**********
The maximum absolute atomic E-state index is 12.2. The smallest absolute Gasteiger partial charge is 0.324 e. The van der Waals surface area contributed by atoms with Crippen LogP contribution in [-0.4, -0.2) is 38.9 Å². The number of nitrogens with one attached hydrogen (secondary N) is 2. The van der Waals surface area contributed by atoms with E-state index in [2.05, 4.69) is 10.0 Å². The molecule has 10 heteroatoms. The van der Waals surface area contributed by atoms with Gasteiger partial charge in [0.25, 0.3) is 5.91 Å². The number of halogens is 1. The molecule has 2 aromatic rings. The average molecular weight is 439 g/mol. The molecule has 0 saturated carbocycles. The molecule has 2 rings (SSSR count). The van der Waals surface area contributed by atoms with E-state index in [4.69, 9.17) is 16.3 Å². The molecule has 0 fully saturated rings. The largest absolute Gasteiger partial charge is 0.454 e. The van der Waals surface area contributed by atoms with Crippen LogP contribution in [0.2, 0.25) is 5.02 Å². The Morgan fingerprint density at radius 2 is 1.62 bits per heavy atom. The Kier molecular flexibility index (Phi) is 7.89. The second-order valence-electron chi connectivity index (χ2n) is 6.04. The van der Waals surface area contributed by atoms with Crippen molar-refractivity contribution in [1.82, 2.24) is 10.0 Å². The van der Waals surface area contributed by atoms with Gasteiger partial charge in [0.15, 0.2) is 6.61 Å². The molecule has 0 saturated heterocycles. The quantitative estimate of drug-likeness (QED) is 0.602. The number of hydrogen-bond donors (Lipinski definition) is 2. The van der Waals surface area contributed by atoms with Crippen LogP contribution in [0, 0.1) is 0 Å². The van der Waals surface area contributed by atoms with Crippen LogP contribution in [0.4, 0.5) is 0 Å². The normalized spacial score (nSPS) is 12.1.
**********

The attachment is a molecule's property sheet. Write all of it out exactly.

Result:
The maximum absolute atomic E-state index is 12.2. The smallest absolute Gasteiger partial charge is 0.324 e. The van der Waals surface area contributed by atoms with Crippen LogP contribution in [-0.4, -0.2) is 38.9 Å². The number of nitrogens with one attached hydrogen (secondary N) is 2. The van der Waals surface area contributed by atoms with E-state index in [2.05, 4.69) is 10.0 Å². The molecule has 10 heteroatoms. The van der Waals surface area contributed by atoms with Gasteiger partial charge in [0.25, 0.3) is 5.91 Å². The number of halogens is 1. The molecule has 2 aromatic rings. The average molecular weight is 439 g/mol. The molecule has 0 saturated carbocycles. The molecule has 2 rings (SSSR count). The van der Waals surface area contributed by atoms with E-state index in [4.69, 9.17) is 16.3 Å². The molecule has 0 fully saturated rings. The largest absolute Gasteiger partial charge is 0.454 e. The van der Waals surface area contributed by atoms with Crippen LogP contribution in [0.2, 0.25) is 5.02 Å². The Morgan fingerprint density at radius 2 is 1.62 bits per heavy atom. The Kier molecular flexibility index (Phi) is 7.89. The second-order valence-electron chi connectivity index (χ2n) is 6.04. The van der Waals surface area contributed by atoms with Crippen molar-refractivity contribution in [1.82, 2.24) is 10.0 Å². The van der Waals surface area contributed by atoms with Gasteiger partial charge in [0.15, 0.2) is 6.61 Å². The molecule has 0 saturated heterocycles. The quantitative estimate of drug-likeness (QED) is 0.602. The number of hydrogen-bond donors (Lipinski definition) is 2. The van der Waals surface area contributed by atoms with Crippen LogP contribution in [0, 0.1) is 0 Å². The van der Waals surface area contributed by atoms with Crippen LogP contribution in [0.4, 0.5) is 0 Å². The normalized spacial score (nSPS) is 12.1.